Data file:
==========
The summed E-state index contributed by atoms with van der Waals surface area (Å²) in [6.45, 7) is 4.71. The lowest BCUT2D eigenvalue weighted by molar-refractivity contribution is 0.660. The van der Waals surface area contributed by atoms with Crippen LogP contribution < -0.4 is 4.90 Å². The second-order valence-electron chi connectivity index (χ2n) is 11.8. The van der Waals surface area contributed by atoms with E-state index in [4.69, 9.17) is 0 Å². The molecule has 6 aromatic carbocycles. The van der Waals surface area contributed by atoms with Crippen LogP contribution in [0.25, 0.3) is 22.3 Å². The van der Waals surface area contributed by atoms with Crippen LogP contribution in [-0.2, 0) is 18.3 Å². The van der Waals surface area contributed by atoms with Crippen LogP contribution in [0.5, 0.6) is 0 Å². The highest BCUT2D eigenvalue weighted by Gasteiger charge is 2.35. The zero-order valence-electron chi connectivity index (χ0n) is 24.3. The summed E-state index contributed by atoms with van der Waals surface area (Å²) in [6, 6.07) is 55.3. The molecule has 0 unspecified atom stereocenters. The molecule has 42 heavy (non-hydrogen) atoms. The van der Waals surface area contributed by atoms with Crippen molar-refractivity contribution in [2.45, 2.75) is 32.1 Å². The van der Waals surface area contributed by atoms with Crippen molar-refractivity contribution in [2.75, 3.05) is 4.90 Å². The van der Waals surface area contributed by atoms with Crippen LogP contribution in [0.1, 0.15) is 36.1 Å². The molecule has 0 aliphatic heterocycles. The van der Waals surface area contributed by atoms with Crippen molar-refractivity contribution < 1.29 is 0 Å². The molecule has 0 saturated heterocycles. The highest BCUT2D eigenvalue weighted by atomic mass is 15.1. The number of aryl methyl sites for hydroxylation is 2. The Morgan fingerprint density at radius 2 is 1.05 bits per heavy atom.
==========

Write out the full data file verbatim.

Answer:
The summed E-state index contributed by atoms with van der Waals surface area (Å²) in [6.45, 7) is 4.71. The lowest BCUT2D eigenvalue weighted by molar-refractivity contribution is 0.660. The van der Waals surface area contributed by atoms with Crippen LogP contribution < -0.4 is 4.90 Å². The second-order valence-electron chi connectivity index (χ2n) is 11.8. The van der Waals surface area contributed by atoms with E-state index in [4.69, 9.17) is 0 Å². The molecule has 6 aromatic carbocycles. The van der Waals surface area contributed by atoms with Crippen LogP contribution in [0.25, 0.3) is 22.3 Å². The van der Waals surface area contributed by atoms with Crippen LogP contribution in [-0.2, 0) is 18.3 Å². The van der Waals surface area contributed by atoms with Crippen LogP contribution in [0.5, 0.6) is 0 Å². The highest BCUT2D eigenvalue weighted by Gasteiger charge is 2.35. The zero-order valence-electron chi connectivity index (χ0n) is 24.3. The summed E-state index contributed by atoms with van der Waals surface area (Å²) in [6, 6.07) is 55.3. The molecule has 0 unspecified atom stereocenters. The molecule has 42 heavy (non-hydrogen) atoms. The van der Waals surface area contributed by atoms with Crippen molar-refractivity contribution in [2.45, 2.75) is 32.1 Å². The van der Waals surface area contributed by atoms with Crippen molar-refractivity contribution in [2.75, 3.05) is 4.90 Å². The van der Waals surface area contributed by atoms with Crippen LogP contribution in [0.1, 0.15) is 36.1 Å². The molecule has 0 aliphatic heterocycles. The van der Waals surface area contributed by atoms with Crippen molar-refractivity contribution < 1.29 is 0 Å². The molecule has 0 saturated heterocycles. The highest BCUT2D eigenvalue weighted by atomic mass is 15.1. The number of aryl methyl sites for hydroxylation is 2. The Morgan fingerprint density at radius 2 is 1.05 bits per heavy atom.